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Bruce Hemmer, John Graham, Paula Garb and Marlett Phillips

of experience in peacebuilding and democratization in Bosnia and Hercegovina. ** Paula Garb is associate director of international studies and associate adjunct profes- sor of anthropology at the University of California, Irvine. She is co-director and founding mem- ber of UCI’s Center for Citizen

David Lovell

of the foreign policies of liberal democracies tends to diminish the challenges of democratization and has the potential to exacerbate international tensions, bring democracy itself into disrepute, and diminish the role of traditional diplomacy in manag- ing differences between states. Keywords

Gonnie de Boer and Frans Weisglas

-parliamentary assemblies, globalization, democratization, scrutiny, accountability, legitimacy, parliamentarians. Parliamentary Diplomacy ‘Parliamentary diplomacy’ is not yet a widely studied subject. Indeed, the recent past and near future will only begin to see its proper definition. While a sound theoretical analysis

Ward, Robert E. and Yoshikazu Sakamoto

calling attention to the critical importance of Japanese participation in social, political, and legal reforms. Many view the "reverse course" of 1947-1948 as a retreat from democratization. Among the i...

Edited by David Beetham, Sarah Bracking, Iain Kearton and Stuart Weir

The International IDEA Handbook on Democracy Assessment is a robust and sensitive guide to assessing the quality of democracy and human rights in any country around the world. The Handbook introduces an easy-to-use and universal methodology for assessing the condition of democracy in any country, or its progress in democratisation, that has been developed in a three-year action programme at IDEA, the inter-governmental Institute for Democracy and Electoral Assistance in Sweden.
The Handbook provides a means to measure systematically the full range of values, institutions and issues relating to modern democracy that is sensitive to the underlying principles and democracy and the differences between democracies themselves. It is therefore both universal in application and capable of responding to particular aspects of any one nation's democratic arrangements. The animating principle of the Handbook is that only citizens of a nation themselves are qualified to assess the quality of their own democratic arrangements. Thus, it provides a self-help guide, which gives academics, lawyers, political practitioners, journalists and interested citizens the tools to assess the state of their democracy, or any key aspects of their democracy.
The Handbook is above all a practical working document that draws on the actual experience of assessing democracy in different countries, comparative knowledge and research, and democratic principles and practice. It gives a step-by-step guide to the purposes and methods of democracy assessment; who to involve; how to use the research tools; how to validate the findings; what standards of practice to adopt; and how to present and publicise a finished assessment. It contains extracts from completed assessments, guidance on the use of qualitative and quantitative data, examples of codes of democratic practice and international and regional standards, and a vast list of accessible data sources.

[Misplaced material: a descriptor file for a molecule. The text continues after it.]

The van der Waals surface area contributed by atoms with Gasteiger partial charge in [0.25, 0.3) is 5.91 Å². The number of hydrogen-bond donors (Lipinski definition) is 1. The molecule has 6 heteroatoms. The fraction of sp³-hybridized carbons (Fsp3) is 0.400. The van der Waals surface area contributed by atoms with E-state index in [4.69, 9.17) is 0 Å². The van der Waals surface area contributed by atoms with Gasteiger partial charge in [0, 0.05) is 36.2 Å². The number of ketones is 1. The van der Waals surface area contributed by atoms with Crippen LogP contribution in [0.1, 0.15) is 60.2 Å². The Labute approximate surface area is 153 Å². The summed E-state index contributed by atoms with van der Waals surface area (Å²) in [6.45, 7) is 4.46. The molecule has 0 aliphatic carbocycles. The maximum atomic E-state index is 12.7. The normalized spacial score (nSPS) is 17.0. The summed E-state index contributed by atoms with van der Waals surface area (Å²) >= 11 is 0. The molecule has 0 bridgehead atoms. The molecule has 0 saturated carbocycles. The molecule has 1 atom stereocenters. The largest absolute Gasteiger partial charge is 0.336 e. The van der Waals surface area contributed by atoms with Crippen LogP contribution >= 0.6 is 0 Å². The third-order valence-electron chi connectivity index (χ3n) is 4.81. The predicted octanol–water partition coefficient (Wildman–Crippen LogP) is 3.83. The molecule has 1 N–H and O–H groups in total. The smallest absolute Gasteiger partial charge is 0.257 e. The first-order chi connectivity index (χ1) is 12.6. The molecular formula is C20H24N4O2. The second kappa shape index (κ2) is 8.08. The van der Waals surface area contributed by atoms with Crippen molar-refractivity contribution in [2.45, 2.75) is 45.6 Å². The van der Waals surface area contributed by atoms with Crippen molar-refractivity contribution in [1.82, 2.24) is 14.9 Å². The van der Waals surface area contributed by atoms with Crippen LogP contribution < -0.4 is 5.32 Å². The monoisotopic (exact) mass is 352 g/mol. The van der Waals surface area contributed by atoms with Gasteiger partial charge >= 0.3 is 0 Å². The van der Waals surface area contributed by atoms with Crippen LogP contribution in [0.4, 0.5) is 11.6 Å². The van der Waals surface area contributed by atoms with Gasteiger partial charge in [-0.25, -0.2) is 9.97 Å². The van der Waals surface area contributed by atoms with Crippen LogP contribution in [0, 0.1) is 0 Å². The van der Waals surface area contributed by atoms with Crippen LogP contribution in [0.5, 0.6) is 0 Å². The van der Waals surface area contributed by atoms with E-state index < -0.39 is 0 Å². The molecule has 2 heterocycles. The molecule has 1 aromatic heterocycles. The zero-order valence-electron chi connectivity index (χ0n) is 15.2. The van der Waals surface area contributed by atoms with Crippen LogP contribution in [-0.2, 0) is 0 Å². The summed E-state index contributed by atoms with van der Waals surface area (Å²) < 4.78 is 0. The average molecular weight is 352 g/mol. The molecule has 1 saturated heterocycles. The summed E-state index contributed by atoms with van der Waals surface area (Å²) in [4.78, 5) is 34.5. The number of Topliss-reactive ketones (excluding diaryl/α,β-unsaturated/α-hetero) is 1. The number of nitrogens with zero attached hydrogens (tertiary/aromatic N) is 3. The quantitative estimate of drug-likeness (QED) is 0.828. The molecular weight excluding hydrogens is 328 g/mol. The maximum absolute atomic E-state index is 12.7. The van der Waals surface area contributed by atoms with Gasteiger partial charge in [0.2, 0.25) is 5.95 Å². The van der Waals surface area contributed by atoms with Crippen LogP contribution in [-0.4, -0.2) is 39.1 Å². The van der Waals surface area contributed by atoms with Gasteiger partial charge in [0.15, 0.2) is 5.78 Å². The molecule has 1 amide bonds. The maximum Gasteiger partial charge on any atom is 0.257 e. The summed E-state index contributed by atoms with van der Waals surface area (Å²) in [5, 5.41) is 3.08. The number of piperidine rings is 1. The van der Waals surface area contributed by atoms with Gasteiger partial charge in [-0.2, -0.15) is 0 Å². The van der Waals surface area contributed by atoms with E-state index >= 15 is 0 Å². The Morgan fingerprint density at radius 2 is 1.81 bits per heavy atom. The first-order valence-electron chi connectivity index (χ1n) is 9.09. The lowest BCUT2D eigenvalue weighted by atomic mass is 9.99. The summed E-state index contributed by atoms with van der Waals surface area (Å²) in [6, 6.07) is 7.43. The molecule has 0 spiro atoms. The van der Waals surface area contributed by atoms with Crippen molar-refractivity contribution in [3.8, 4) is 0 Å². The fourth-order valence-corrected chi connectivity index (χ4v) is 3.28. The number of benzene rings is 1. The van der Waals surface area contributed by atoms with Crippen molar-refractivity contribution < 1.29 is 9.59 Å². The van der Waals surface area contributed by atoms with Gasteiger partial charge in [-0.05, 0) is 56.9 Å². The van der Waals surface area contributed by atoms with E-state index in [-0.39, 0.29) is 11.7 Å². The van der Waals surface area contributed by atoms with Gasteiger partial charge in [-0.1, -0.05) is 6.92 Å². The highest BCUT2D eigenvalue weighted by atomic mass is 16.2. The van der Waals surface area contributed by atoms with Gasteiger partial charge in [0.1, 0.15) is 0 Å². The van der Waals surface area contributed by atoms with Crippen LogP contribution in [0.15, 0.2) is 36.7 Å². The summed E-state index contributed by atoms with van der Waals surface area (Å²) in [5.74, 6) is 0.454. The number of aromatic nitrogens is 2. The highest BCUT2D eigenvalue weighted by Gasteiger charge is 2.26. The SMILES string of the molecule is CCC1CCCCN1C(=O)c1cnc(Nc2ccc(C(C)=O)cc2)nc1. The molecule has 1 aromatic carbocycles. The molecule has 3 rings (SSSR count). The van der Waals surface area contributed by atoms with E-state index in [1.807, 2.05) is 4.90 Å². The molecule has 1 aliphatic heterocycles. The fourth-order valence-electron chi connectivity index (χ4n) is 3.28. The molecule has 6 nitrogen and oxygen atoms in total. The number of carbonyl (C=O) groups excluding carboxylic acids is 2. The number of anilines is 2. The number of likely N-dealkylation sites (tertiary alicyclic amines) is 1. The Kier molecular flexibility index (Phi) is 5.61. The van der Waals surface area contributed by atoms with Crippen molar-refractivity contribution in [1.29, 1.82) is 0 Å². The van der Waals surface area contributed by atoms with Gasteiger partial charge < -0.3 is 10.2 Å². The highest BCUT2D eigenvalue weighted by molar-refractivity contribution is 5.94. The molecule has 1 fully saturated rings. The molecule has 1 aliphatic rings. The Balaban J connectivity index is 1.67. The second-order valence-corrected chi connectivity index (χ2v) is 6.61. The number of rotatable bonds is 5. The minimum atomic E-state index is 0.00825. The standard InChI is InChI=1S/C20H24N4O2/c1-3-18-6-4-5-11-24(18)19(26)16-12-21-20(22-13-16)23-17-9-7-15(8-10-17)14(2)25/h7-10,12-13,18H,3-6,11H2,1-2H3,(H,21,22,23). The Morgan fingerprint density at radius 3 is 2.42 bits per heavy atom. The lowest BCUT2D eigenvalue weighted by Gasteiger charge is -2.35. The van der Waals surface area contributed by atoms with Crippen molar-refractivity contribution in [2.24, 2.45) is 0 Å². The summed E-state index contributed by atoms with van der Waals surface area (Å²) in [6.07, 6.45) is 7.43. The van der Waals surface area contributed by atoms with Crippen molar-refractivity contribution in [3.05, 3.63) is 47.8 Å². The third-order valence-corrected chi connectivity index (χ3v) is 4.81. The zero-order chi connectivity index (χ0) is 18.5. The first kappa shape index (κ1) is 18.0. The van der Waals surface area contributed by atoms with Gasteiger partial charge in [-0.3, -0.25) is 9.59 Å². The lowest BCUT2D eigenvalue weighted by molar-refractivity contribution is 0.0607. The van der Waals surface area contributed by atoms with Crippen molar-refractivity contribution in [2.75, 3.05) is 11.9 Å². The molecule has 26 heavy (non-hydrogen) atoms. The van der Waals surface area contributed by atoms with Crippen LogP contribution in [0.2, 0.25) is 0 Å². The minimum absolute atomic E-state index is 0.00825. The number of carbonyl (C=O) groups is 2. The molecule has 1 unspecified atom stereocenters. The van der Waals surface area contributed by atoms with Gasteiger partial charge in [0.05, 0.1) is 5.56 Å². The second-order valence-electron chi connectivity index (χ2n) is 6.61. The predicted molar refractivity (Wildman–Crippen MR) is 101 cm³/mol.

The methodology was created by a team of political scientists assembled from all regions of the world by International IDEA and has been tried and tested in a variety of countries, including Bangladesh, El Salvador, Italy, Kenya, Malawi, New Zealand, Peru, South Korea and the United Kingdom. International organisations like the World Bank and UNECA are adapting it for in-country use. The four main authors and editors have been directly involved from the inception of the project - in developing and refining the methodology and participating in and advising on the nine country studies that form the essential practical core of experience on which this invaluable Handbook is based.

Fowler, James

Bibliographic entry in Chapter 20: The U.S., Japan, Korea, and the Pacific since 1961 | U.S. Relations with Other Countries and Regions authorFowler, JamesimprintPolitical Science Quarterly 114 (Summer 1999): 265-88.annotationFowler examines American influence on Korean democratization during the

Williams, Justin, Sr

.S. occupation authorities in 1947-1948 abandoned democratic reform in favor of containing the Japanese left and bolstering traditional elites. Instead, while still committed to democratization, the Americans moved...

Short

the negotiations are then considered. Finally, conclusions are drawn regarding the circumstances under which NGOs might participate in international negotiations. The implications such occasions might have for questions such as democratizing foreign policy are also examined. Keywords: Ottawa Process

Jorge A. Schiavon

foreign direct investment ( fdi ), remittances and tourism, and benefit from international decentralized cooperation ( idc ). Since the 1970s, there has been a wave of democratization and decentralization around the globe. The return to democracy in the developing world and the growing decentralization